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Studying non-scenic pips-The Elements

Thread originally posted on the Aeclectic Tarot Forum on 11 Jan 2004, and now archived in the Forum Library.

~X~  11 Jan 2004 
The Four Elements

Fire: active, masculine, adventurous, creative, aggressive, intuition, movement, energy, enthusiasm, impulsive, direct, outgoing, swiftness

Fire is the life giving energy needed to start everything. Nothing can exist without the initial spark of an idea; that feeling of inspiration, the ability to create something out of a random thought. Fire's energy is also needed to see a project through to completion. As powerful as it is, fire needs the other elements to help control and organize its energy or it will burn out of control and eventually fizzle out.

Water: passive, feminine, emotional, receptive, fluid, reflective, love, friendship, nourishing, fertile, spiritual, feeling, receiving, fantasy, nurturing, intense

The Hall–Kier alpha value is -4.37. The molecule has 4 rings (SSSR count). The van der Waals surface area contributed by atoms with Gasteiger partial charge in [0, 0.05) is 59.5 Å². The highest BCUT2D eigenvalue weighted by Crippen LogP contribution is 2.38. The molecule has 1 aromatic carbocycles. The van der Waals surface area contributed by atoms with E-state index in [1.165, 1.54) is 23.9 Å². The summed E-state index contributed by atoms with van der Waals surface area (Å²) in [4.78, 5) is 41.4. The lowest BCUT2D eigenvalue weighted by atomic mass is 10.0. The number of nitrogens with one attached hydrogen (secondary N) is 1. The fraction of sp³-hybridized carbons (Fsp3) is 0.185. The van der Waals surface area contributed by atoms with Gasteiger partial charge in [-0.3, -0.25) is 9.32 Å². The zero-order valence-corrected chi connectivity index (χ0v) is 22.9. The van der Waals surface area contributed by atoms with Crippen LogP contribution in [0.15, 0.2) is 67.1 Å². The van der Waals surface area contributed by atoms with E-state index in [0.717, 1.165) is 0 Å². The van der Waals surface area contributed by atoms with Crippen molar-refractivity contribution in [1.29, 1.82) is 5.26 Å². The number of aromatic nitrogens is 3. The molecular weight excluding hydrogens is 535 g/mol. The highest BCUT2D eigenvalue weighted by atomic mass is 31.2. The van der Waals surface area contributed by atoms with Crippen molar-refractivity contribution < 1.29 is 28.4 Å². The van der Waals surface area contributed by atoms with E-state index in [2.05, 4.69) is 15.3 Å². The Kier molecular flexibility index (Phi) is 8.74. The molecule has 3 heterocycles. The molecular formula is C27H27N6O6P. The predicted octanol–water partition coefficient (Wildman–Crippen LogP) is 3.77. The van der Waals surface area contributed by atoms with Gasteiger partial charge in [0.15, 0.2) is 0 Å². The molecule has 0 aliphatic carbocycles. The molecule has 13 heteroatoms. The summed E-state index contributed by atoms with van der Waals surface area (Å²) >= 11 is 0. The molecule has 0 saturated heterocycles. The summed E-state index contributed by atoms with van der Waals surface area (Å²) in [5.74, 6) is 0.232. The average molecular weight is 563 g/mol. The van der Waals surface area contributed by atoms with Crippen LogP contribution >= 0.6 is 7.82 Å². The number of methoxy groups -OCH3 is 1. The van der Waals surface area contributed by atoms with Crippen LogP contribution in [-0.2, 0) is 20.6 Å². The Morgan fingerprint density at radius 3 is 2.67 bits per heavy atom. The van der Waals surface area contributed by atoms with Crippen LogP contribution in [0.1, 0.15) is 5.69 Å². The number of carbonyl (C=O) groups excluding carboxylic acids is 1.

Water is the emotion and feelings that give depth and meaning to the initial energy provided by fire. It's pure, comforting, fertile nourishment. However, as with fire, there is no control associated with water, and it can overwhelm and drown if unchecked by the other elements.

Air: active, masculine, intellect, mental activity, wisdom, understanding, communication, truth, logic, knowledge gathering, experience, analyzation, reasoning

Air brings some organization and reason to the unbridled energy and emotions of fire and water. It wants to know everything and is always looking for the truth, no matter how painful. It tests energies and emotions and organizes them. It develops a plan. Air needs the emotions of water to keep it from being "cold" and unfeeling and the energy of fire to keep moving forward.

Earth: passive, feminine, our physical bodies, physical needs, money, stability, solid, responsible, practical, patience, persistence, work, sensuality, all things material, the business world, nature

The Earth provides the stability and firm base that energy, emotions and organization need in order to grow and ultimately bring to their conclusion. It is solid, practical and always there. It is the stabilizing force in our lives. It is the everyday obligations and responsibilities that provide balance to our ideas, fantasies and emotions. Earth needs the energy of fire and the feelings of water to prevent stagnation and the knowledge of air to keep moving forward to an ultimate conclusion.